Gain Financial Control
Curbing your spending and calculating a budget is no fun for anyone, but it's a necessary evil and the sooner you gain control of your finances, the better. If you change your mindset from worrying about the short-term cuts to focusing on your long-term goals — maybe you're saving for a house deposit, a new car or an overseas holiday — you'll find budgeting a whole lot easier to deal with. One less coffee a day could mean a great holiday at the end of the year, so look at the positives and cut down your wasteful spending.
Calculate your income
Before you write up a budget, you need to work out exactly how much money is flowing into your bank account each week, month and year. Sit down and draw up your salary payments after tax, plus any other income you may receive from investment properties or child support, etc.
Assess your expenses
This is the scary part! Rather than trying to remember everything off-hand, the most accurate approach is buying things as per normal for a week or so and noting down every expense. You might be surprised by how many times you throw an extra treat in the shopping basket. Once you have all of your expenses written down, draw up two separate columns and categorise your expenses into "essential" and "non-essential." Essential expenses would include things like rent, electricity, etc, whereas non-essential might be your morning coffee, magazines and movie tickets. Make sure you remember to include other items like interest on your credit card or loans.
Look through the two lists to see where you can make changes. Even small adjustments can have a huge effect over the long term. Some easy budgeting ideas include:
- Take leftovers to work instead of buying your lunch, even if only every second day.
- Make coffee in your work kitchen instead of buying one at your local cafe each day.
- If you buy a particular magazine every month, save money by ordering an annual subscription or reading the articles online.
- Plan out your weekly meals in advance so you avoid buying mid-week takeaway.
- Opt for more dinner parties at home instead of going out to restaurants.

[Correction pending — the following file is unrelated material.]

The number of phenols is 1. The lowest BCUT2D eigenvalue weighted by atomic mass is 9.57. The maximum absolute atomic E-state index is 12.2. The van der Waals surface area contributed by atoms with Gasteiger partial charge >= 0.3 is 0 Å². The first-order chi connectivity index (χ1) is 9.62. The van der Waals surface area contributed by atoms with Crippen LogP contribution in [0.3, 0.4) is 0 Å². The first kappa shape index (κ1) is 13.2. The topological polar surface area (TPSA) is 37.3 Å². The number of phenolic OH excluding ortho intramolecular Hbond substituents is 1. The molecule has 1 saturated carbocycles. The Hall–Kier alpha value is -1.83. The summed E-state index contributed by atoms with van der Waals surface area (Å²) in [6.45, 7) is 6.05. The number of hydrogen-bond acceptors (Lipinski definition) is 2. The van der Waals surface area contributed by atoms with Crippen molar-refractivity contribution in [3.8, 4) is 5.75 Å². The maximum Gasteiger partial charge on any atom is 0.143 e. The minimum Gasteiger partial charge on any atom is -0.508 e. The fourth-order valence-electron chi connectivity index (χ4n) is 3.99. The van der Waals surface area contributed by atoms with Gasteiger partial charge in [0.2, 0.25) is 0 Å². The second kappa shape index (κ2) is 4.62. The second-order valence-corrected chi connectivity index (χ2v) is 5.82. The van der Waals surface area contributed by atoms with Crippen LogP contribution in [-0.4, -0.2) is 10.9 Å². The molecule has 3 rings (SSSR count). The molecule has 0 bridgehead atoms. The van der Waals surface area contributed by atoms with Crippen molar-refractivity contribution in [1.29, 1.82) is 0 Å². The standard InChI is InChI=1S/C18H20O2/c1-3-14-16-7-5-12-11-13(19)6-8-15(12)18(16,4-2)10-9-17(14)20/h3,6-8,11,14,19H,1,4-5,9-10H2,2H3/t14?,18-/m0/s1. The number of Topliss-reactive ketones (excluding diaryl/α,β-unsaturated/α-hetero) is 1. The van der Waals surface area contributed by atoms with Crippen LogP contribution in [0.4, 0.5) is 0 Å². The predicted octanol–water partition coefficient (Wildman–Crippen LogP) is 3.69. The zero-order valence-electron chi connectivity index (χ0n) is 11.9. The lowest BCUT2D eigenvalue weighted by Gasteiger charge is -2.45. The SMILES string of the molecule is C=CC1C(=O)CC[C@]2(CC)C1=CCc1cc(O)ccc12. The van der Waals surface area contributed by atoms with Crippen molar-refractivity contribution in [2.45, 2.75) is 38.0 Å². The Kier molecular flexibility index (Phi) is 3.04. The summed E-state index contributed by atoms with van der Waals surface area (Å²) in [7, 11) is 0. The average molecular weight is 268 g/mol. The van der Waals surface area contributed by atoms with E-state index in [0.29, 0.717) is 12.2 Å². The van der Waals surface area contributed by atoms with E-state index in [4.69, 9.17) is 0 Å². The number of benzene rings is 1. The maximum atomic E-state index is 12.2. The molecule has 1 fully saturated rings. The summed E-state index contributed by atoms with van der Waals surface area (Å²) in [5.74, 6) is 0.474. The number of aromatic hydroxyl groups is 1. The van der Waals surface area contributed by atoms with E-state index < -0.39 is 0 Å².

- Buy a set of dumbbells and take a walk around the block instead of paying for gym membership.
You could also consider taking up a second job or sourcing additional funds. For example, you might like to take up a regular babysitting job one evening a week or do some freelance work on the side.
Also think about if you're making the best use of your savings. Are they just sitting in your usual account, earning minimal interest? Shop around to find a good savings account that offers a high interest rate.
Stick to it
Be realistic. If you curb your spending too much, it's less likely you're going to be able to stick to it, whereas building up slowly will allow you to get used to restricted spending and become comfortable with the change in mindset.
By writing everything down and setting clear goals, you'll be holding yourself accountable. Some pictures of your financial goal (that dream house with a pool, or bungalow holiday package in Thailand) may also offer added motivation and help you stick to it.
Sit down every six months or so and re-evaluate your budget. Are there other areas you can cut back on or are you finding particular cuts too difficult? As your life changes, make sure your financial budget reflects that. Take a look at your credit cards and current bank accounts, and assess whether they're still the most suitable options for you.
Just like you need to reward yourself every now and then if you're sticking to a diet, you also have to grant yourself small allowances when you're trying to save. For example, if you save a certain amount for three months, why not set aside a small amount buy a new dress? Good luck!